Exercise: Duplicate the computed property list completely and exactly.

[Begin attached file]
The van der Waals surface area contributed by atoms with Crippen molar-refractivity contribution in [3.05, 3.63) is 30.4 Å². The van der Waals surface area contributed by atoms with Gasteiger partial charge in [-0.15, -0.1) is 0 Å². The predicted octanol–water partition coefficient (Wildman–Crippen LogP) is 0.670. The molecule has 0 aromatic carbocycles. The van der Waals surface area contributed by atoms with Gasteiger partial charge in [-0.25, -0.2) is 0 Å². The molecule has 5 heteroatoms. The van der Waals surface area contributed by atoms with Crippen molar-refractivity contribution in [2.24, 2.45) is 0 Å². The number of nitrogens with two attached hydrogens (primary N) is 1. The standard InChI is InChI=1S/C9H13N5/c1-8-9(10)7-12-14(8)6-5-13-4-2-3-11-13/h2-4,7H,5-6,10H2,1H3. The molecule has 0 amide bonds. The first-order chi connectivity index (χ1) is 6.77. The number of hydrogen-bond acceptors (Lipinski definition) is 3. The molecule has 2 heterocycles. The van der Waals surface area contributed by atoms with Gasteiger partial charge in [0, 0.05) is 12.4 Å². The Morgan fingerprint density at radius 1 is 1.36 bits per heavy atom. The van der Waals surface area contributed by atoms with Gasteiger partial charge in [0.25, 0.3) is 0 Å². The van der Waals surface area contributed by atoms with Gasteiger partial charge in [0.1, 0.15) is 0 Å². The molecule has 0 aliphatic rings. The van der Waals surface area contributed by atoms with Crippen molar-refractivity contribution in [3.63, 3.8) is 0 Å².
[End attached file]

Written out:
The van der Waals surface area contributed by atoms with Crippen molar-refractivity contribution in [3.05, 3.63) is 30.4 Å². The van der Waals surface area contributed by atoms with Gasteiger partial charge in [-0.15, -0.1) is 0 Å². The predicted octanol–water partition coefficient (Wildman–Crippen LogP) is 0.670. The molecule has 0 aromatic carbocycles. The van der Waals surface area contributed by atoms with Gasteiger partial charge in [-0.25, -0.2) is 0 Å². The molecule has 5 heteroatoms. The van der Waals surface area contributed by atoms with Crippen molar-refractivity contribution in [2.24, 2.45) is 0 Å². The number of nitrogens with two attached hydrogens (primary N) is 1. The standard InChI is InChI=1S/C9H13N5/c1-8-9(10)7-12-14(8)6-5-13-4-2-3-11-13/h2-4,7H,5-6,10H2,1H3. The molecule has 0 amide bonds. The first-order chi connectivity index (χ1) is 6.77. The number of hydrogen-bond acceptors (Lipinski definition) is 3. The molecule has 2 heterocycles. The van der Waals surface area contributed by atoms with Gasteiger partial charge in [0, 0.05) is 12.4 Å². The Morgan fingerprint density at radius 1 is 1.36 bits per heavy atom. The van der Waals surface area contributed by atoms with Gasteiger partial charge in [0.25, 0.3) is 0 Å². The van der Waals surface area contributed by atoms with Gasteiger partial charge in [0.1, 0.15) is 0 Å². The molecule has 0 aliphatic rings. The van der Waals surface area contributed by atoms with Crippen molar-refractivity contribution in [3.63, 3.8) is 0 Å².